Dropouts in Portland Public Schools an entrenched pattern & per student spending

Betsy Hammond:

People in other big-city school districts around the country have a hard time thinking of Portland Public Schools as a truly urban district.
Not only is Portland tiny (47,000 students, compared with 700,000 in Los Angeles), but only 43 percent of its students are poor (in Chicago, 85 percent are). A majority are white (in Philadelphia, 13 percent are). What’s more, middle- and upper-income professionals in Portland do something their counterparts in Detroit, L.A. or Washington, D.C., rarely consider: They send their children to central-city public schools.
But there is one way in which our small, mostly white, heavily middle-class school system is statistically right in line with some of the grittiest urban districts in the nation: A shockingly low share of Portland’s high school students earn diplomas.
As The Oregonian reported on the front page recently, just 53 percent of Portland’s high school students graduate in four years.

Portland’s 2010-2011 budget is $653,796,298 = $13,910.55 per student. Madison spent $15,241 per student during the 2009/2010 budget.

One thought on “Dropouts in Portland Public Schools an entrenched pattern & per student spending”

  1. Interesting article, but high on opinion and low on facts. The author might believe the things she says, but that doesn’t make them true.
    She throws around several statistics, such as 53% graduation rate within 4 years, but doesn’t disaggregate this information to determine the meaning and significance.
    57% of public school kids not poor (43% are), but how do the income levels distribute? What does the distribution look like for income by graduation rate — that is, a 2 dimensional model.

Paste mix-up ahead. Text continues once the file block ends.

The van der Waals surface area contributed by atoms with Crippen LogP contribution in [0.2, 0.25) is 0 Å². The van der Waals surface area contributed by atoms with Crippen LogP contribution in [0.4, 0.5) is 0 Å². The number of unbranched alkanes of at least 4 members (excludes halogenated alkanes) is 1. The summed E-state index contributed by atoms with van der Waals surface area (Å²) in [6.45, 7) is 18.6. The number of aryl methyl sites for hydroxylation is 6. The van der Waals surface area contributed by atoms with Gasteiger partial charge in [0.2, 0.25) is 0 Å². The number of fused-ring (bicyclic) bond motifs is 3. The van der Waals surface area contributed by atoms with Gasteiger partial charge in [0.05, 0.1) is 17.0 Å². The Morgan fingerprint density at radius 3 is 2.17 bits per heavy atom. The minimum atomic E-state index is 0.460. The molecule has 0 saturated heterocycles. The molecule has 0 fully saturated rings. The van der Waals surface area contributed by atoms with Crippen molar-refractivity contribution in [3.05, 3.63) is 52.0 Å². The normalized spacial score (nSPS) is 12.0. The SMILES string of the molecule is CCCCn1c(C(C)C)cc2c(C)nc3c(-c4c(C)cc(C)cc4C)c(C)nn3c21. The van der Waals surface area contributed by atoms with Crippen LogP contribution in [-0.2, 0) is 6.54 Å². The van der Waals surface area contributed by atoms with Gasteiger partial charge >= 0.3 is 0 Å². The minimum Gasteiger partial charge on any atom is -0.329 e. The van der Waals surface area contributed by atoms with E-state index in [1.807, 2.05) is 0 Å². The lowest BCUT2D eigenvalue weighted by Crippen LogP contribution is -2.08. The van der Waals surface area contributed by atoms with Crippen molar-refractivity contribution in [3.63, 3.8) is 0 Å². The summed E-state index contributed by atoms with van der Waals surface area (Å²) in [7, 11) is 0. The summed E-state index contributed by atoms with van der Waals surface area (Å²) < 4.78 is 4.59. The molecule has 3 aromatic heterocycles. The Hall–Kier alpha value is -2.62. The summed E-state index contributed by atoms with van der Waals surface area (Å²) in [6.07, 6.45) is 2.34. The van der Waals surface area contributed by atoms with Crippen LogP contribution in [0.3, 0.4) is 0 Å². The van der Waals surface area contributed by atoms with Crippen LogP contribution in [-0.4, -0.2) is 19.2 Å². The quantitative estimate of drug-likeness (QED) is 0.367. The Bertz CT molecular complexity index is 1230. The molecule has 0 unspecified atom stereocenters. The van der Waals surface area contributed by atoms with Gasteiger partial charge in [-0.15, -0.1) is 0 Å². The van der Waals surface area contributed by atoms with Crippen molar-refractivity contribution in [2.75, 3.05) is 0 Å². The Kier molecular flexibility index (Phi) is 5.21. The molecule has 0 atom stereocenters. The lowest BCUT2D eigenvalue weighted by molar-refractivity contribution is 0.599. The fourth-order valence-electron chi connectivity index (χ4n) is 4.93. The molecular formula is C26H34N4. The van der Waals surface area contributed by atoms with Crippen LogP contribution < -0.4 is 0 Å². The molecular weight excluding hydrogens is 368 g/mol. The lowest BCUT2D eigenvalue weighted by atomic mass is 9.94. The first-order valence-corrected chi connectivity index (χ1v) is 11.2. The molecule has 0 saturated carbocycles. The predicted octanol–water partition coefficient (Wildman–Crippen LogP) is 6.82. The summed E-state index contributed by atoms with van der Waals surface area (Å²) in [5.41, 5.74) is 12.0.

“The school district has implemented a series of reforms… Portland took good ideas and managed to botch their implementation…” Assumes the series of reforms were good ideas. Assumed they failed because the implementation was botched. Perhaps the characteristics of their problems were not analyzed — folks just went along with the most forceful argument and those is had political power, and put into place solutions for problems they didn’t have or were of lesser importance.
    Must be Portland’s “laid back tolerance of different lifestyles” — just throw something at the wall and see if it sticks. I can see many politicos nodding to this — where are the facts? Probably at the same place the facts were that justified the previous reforms that didn’t work.
    Generally, the author looks at stuff that is not working, prejudges the issue, finds differences between what the school did, and what she thinks they should have done, and pronounces that the cause of the problem. Makes it sound so simple, and just another reform idea that might be tried and will fail.
    See. All one needs is a simple untested hypothesis and political backing and that equals truth — until practice shows that is wrong.

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